Not seen Fleabag yet? Here are some reasons why you really should.

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If you haven’t yet sat down to watch hot BBC sitcom Fleabag, it is fairly likely that friends and family have been annoying you with their gushing reviews and imploring you to do so.

Well here’s why they’ve got a point about this impressive show, that’s both written and performed by breakout talent Phoebe Waller-Bridge.

1. The grotesque but real characters.

From the main protagonist of ‘Fleabag’ (we never learn her real name) to the many small but well observed characters – they all seem have their own odd grotesqueness that makes them either incredibly lovable, weird, or downright despicable.

The main thrust of the story is Fleabag’s own transgressions (especially sexual) that stem from her struggling to cope with the loss of her best friend and also her mother. Her destructive bedroom encounters are rarely very sexy, but often very funny, allowing for an honest female perspective of sex, which is so rare in TV and film.

Then there is her evil stepmother, impeccably played by Olivia Coleman, who elevates every scene in which she appears with her bitchy and passive-aggressive one-liners. “Haven’t you got a lovely, thick neck?” she tells Fleabag in one episode.

But if it is real grotesqueness you are after, wait to you meet her slimy, leering, alcoholic (but often funny) American brother-in-law Martin. It’s probably best to leave the descriptions of him there as watching him may be quite enough. But it’s a testament to the writing that, even with the loathsomeness of this character, you will probably feel like you have met someone just like him.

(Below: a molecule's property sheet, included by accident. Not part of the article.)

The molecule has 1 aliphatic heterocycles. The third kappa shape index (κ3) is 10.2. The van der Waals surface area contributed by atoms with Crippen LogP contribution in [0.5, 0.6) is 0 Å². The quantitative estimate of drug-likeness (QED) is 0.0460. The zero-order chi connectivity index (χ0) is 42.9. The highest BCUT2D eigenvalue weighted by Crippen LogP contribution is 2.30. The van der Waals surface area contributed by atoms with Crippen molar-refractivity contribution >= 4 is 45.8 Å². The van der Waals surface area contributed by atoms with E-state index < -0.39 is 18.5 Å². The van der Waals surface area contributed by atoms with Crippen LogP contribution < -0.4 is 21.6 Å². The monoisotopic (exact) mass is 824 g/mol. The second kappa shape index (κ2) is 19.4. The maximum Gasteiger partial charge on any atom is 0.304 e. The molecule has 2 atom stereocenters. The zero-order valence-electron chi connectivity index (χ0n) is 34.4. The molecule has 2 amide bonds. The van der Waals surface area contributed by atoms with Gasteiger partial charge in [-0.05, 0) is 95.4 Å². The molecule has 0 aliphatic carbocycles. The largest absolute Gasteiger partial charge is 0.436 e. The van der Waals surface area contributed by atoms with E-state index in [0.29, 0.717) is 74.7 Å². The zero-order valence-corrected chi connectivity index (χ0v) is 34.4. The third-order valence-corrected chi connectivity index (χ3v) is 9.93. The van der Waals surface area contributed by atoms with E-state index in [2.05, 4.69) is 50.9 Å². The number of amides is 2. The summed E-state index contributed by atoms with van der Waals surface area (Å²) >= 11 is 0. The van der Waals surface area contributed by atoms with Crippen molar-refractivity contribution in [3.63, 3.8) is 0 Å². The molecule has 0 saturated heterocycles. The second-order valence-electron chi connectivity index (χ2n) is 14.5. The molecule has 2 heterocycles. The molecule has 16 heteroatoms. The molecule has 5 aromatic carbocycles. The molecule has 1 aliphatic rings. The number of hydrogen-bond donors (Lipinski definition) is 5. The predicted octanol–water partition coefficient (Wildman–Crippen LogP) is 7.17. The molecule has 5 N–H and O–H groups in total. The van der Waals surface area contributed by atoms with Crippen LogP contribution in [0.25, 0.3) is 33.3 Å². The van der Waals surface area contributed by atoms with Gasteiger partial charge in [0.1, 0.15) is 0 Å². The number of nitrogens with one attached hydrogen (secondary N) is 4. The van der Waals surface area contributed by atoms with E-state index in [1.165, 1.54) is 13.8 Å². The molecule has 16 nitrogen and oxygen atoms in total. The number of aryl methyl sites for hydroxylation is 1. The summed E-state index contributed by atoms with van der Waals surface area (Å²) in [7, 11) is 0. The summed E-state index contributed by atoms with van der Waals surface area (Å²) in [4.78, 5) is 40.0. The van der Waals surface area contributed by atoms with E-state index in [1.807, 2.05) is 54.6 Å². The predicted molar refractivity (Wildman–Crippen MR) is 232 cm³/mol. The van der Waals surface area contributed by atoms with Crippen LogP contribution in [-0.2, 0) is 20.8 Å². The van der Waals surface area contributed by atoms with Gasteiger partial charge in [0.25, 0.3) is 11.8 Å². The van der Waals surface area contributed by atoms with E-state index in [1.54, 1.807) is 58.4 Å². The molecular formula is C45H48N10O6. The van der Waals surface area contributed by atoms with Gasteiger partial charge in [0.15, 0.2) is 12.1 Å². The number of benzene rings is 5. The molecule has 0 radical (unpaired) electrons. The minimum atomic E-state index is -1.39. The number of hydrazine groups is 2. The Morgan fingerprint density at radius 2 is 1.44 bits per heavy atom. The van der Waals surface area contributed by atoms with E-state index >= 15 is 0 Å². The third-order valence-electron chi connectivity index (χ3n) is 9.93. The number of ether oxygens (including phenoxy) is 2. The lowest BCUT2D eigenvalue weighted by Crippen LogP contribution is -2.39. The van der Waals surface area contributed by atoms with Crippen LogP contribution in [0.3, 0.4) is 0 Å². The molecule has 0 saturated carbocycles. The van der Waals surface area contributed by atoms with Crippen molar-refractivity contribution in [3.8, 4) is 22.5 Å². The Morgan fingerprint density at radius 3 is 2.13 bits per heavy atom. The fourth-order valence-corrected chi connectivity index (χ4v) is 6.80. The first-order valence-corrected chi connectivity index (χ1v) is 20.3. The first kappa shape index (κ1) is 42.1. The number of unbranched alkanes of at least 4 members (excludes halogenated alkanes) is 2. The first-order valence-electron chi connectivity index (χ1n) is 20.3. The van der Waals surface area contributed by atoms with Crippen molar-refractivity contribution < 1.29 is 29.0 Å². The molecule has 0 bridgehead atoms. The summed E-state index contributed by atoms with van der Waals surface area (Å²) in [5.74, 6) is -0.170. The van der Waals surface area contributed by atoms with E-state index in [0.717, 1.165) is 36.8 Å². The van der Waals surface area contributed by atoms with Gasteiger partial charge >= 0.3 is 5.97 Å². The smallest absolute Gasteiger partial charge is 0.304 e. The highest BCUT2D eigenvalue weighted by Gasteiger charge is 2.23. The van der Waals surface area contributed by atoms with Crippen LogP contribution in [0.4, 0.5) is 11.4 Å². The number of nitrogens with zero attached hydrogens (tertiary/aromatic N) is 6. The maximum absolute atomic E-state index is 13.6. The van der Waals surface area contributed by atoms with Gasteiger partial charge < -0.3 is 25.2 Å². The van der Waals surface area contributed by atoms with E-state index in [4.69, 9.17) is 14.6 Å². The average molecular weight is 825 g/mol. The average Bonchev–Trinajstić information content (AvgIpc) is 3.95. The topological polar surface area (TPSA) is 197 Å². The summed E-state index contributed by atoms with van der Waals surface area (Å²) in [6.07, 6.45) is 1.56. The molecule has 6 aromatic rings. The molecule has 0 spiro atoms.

2. The sisterly love.

One of the many standout performances is by Sian Clifford, who plays Fleabag’s impossibly uptight and emotionally-stunted sister in a family full of uptight and emotionally stunted people. Of course, she is married to the aforementioned Martin as well as dealing with Fleabag’s many escapades, often pushing her anxiety levels through the roof to hilarious effect.

As the show goes on we learn that, although the sisters might not like each other a great deal, the love between the two is clear and they have been brought closer with the death of their mother and their disgust at their hapless father’s new relationship. Whether it’s love troubles or work disasters, one is always there to help with the other’s mess.

And look out for an epic hair mishap is series two – “I look like a pencil!”

3. The breaking of the fourth wall

This isn’t just a well written and acted comedy, it’s also pretty innovative and unlike anything that has been on TV in recent years. Maybe why so many people have taken it to their hearts is because of the way Waller-Bridge has brought the audience into the action with Fleabag’s regular asides to camera.

This kind of thing has been done before, but what makes it fresh is how deftly it is executed. They are often no more than a quick and knowing glance to camera, a raise of the eyebrows or a single word. It makes you feel as if you are always there with her and are in on the joke, right up until the final scene of the last episode where it is used with tear-jerking brilliance.

Fleabag is mad, unpredictable, funny and often quite filthy – but ultimately very relatable. Probably why it has proved such a massive a hit. And as much as we loved the two series, there are apparently no plans for a third. Bad news for those of us that have binge-watched it all already, but if you haven’t – you are in for a treat!

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